Overview and Observation:
The surprisingly weak jobs report last week continues to resonate throughout the marketplace giving rise to renewed concerns over the U.S. economic condition. As stated before in my various commentaries, there is no such thing as a "jobless recovery." We rely on "employed consumers" to advance our economy and also as stated before, "an unemployed consumer does not consume."
How much longer can an economy progress when the products that companies manufacture… are not consumed? A buildup of inventories occurs until which time as additional layoffs become necessary. The weekly first time unemployment figure of more than 325,000 seems to be mostly ignored but clearly an unemployed worker applying for benefits has in fact lost a job.
The term "jobs created" is a misnomer because you cannot "create" a job without "creating" a new industry. What we can do, however, is "recover" jobs that were lost to foreign countries because of a bloated and inappropriate U.S. tax base. To those that concern themselves with corporations making too much money, consider that those companies are responsible for the "hiring" and to punish the companies with burdensome taxes and mandates is tantamount to "punishing" the labor force. A society based on "welfare" and ever increasing government controls cannot survive. As a great man once said, "Government is not the solution to our problem; government is the problem." Now for some actual information…
The 30-year Treasury bond (CBOT:ZBH14) closed Friday at 131 and 14/32nds up 11/32nds tied once again to economic data and influenced this past week by the poor jobs report. The Treasury market continues to react to data that could result in further tapering of the economic stimulus program, or various projections of economic growth. The University of Michigan consumer sentiment index fell to a preliminary reading of 80.4 for January against 82.5 for December. Economists were expecting a reading of 84. New housing construction declined by 9.8% in December after an increase in November. Cold weather could have prompted the number so we must await a return to climate "regularity" before forming an opinion going forward. For now we suggest the bond market will remain in a trading range periodically affected by new data or comments from the Federal Reserve.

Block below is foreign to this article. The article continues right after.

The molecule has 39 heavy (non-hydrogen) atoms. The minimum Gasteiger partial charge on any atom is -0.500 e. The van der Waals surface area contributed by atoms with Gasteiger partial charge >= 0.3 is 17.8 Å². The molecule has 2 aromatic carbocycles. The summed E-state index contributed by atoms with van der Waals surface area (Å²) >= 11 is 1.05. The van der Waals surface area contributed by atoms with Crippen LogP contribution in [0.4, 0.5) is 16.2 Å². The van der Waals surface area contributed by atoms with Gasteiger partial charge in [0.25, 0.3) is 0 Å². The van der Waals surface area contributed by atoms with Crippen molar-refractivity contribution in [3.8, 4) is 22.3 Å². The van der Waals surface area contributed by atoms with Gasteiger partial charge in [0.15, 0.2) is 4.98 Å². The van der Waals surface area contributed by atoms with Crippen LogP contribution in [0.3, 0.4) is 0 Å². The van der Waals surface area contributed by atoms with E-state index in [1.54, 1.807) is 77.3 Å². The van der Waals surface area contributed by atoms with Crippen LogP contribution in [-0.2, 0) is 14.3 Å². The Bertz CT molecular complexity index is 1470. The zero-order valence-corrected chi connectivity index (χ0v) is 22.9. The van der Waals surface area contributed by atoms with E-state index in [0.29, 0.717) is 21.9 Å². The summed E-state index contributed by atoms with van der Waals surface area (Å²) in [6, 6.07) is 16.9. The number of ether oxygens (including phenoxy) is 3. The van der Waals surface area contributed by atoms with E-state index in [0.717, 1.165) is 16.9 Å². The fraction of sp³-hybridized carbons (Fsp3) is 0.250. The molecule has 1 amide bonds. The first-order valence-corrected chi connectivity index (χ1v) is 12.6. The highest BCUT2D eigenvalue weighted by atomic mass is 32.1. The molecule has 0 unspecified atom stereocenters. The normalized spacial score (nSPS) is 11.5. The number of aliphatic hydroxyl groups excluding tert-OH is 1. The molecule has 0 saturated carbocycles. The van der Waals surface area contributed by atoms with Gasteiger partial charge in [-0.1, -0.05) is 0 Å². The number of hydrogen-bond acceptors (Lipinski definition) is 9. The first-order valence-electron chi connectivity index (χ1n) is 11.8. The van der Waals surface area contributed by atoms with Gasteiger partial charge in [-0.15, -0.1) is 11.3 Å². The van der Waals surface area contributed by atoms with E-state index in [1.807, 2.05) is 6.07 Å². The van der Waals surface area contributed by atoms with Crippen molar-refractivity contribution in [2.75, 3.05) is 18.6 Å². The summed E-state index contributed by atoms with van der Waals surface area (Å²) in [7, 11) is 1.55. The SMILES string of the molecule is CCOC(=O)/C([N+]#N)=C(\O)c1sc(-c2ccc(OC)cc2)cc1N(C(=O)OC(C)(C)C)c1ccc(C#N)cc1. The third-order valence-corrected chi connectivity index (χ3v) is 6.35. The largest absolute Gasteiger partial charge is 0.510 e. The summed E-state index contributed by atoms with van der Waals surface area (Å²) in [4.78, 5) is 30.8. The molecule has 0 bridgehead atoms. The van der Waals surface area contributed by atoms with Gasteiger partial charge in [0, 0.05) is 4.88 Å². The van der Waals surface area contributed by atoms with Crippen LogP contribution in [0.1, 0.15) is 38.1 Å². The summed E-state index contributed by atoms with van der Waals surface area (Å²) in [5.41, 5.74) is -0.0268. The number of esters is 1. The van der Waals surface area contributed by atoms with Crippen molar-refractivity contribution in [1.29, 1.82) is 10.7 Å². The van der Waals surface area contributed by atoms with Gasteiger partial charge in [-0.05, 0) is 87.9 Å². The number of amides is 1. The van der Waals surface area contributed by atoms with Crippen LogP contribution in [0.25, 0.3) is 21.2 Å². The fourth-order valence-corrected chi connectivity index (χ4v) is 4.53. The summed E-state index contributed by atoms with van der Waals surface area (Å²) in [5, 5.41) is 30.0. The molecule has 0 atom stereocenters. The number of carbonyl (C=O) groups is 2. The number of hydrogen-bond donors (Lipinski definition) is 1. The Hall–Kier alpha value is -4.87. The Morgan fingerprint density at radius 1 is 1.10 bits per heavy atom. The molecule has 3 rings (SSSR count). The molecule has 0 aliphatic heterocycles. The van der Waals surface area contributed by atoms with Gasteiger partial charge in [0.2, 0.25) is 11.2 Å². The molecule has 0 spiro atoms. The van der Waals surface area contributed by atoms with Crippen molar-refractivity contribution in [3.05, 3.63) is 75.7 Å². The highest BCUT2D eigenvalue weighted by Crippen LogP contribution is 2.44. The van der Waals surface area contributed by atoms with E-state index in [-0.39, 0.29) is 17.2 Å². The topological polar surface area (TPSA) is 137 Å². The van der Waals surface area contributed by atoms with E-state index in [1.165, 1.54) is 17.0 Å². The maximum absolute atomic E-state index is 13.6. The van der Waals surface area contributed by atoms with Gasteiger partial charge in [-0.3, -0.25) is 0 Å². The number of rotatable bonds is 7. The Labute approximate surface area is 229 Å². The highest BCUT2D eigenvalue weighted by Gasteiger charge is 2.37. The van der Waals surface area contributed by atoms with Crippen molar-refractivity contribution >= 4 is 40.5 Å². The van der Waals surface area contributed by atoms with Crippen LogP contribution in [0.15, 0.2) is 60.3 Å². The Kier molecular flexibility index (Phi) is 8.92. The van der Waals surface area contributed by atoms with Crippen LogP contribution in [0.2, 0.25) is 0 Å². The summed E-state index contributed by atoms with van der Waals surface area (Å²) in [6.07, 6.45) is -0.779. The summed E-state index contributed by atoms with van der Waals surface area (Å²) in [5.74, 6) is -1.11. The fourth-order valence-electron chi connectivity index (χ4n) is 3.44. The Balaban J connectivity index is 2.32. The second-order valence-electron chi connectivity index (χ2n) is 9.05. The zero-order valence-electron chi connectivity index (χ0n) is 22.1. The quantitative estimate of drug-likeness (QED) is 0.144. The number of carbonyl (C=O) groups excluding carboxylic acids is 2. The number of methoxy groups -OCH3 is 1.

The Dow Jones Industrial Average (CBOT:DJH14) closed Friday at 16,458.56, up 41.55 tied to earnings gains for American Express and Visa Inc. and for the week managed a gain of 0.1%. The S&P 500 (CME:SPH14) closed at 1,838.70, down 7.19 and for the week lost 0.2%. The Nasdaq composite closed at 4,197.58, down 21.11, but for the week gained 0.5%. Earnings being reported and estimates are currently moving the equity markets. We continue to expect disappointing economic growth numbers and consumer sentiment, an important market barometer, as reported by the University of Michigan/Thomson Reuters index fell to 80.4 in early January from 82.5 in December with analyst expectations around 84. Disappointing earnings results from Intel Corporation and General Electric weighed on the indexes. We once again strongly suggest holders of large equity positions to implement strategic risk strategies to avoid our expectation of a 10%-15% retracement. Last years’ 28%-plus equity market gains in the face of what we saw as a stagnant or even deteriorating economic condition are an anomaly and should "correct" early this year. We are prepared with contingency programs.